I have been reading some of your blog, especially the parts about ketosis. I have met some people(In Israel where I live) who claim they have been living without almost any calorie consumption(less than 500 a day) in the form of diluted juice for about 2 years. I met one of them for a conversation and am sure he is not making it up. he says he feels great and energetic(he is), not hungry, skinny(healthy), dosen’t lose weigh, and has very good blood test results including b12. I wonder If there is a scientific explanation for this phenomenon. I was thinking maybe ketosis could be it.
    I would very much appreciate an answer so i can stop wondering “how is this possible?!”.
    Thank you,

  • Sam

    Peter, if I am unable to reach ketosis via carb restriction (not starvation), does this imply that my insulin levels remain high (or at least too high to mobilize fat oxidation)?

  • Karen Hanes (Mucignat)

    Well, I really didn’t know a better way to say ‘hi’. Stumbled across your blog while researching Nutritional Ketogenic Diets (I’m now keto-adapted). It just dawned on me that we went to school together (I attended Mowat gr 9&10). My mom, Judy Mucignat (passed away 10 years ago) loved your mother and spoke very highly of your family. Anyway, I’m inspired by your research and was touched by your TED talk. It’s great to see the little boy become a warm, accomplished, family man. Good on ya.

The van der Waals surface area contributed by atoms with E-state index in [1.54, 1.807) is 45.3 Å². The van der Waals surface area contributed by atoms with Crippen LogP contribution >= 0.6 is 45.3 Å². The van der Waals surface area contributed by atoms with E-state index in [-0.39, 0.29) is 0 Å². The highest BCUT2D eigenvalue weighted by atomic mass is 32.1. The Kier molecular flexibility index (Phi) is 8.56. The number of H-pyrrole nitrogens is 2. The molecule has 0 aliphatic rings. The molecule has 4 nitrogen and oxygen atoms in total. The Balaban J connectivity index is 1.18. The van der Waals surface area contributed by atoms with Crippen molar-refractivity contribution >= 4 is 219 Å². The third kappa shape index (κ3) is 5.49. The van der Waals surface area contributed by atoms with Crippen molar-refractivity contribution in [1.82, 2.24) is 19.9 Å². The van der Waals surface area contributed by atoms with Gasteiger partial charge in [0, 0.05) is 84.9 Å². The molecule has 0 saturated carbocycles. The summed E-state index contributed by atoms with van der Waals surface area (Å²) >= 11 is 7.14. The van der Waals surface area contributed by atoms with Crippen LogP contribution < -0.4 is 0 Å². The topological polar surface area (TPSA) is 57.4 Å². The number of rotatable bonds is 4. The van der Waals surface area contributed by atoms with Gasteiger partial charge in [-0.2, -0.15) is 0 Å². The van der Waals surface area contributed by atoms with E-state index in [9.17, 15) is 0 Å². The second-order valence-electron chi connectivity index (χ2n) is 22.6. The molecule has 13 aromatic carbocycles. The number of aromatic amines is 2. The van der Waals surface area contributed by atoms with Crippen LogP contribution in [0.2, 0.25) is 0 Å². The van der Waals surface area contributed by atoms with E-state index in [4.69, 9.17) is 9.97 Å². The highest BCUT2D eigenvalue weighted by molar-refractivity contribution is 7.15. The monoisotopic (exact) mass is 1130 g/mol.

Karen (Mucignat) Hanes

    • Karen, I mentioned this to my mom and immediately remembered your mom and shared her fond memories. I’m sorry for your loss. Mowat seems soooooo far away….

  • Dan Walker

    Interesting coincidence, I went to what was at the time a junior high school named Mowat, but it’s all the way down in Florida. Mascots are even the same.
    Did you see the news about the success in converting stem cells into insulin producing beta cells? I haven’t had a chance to read much on it yet. Very promising!

    Congratulations on the newest Attia too!

    • Thank you. Yes, great implications for T1D patients.

  • Christian Selvaratnam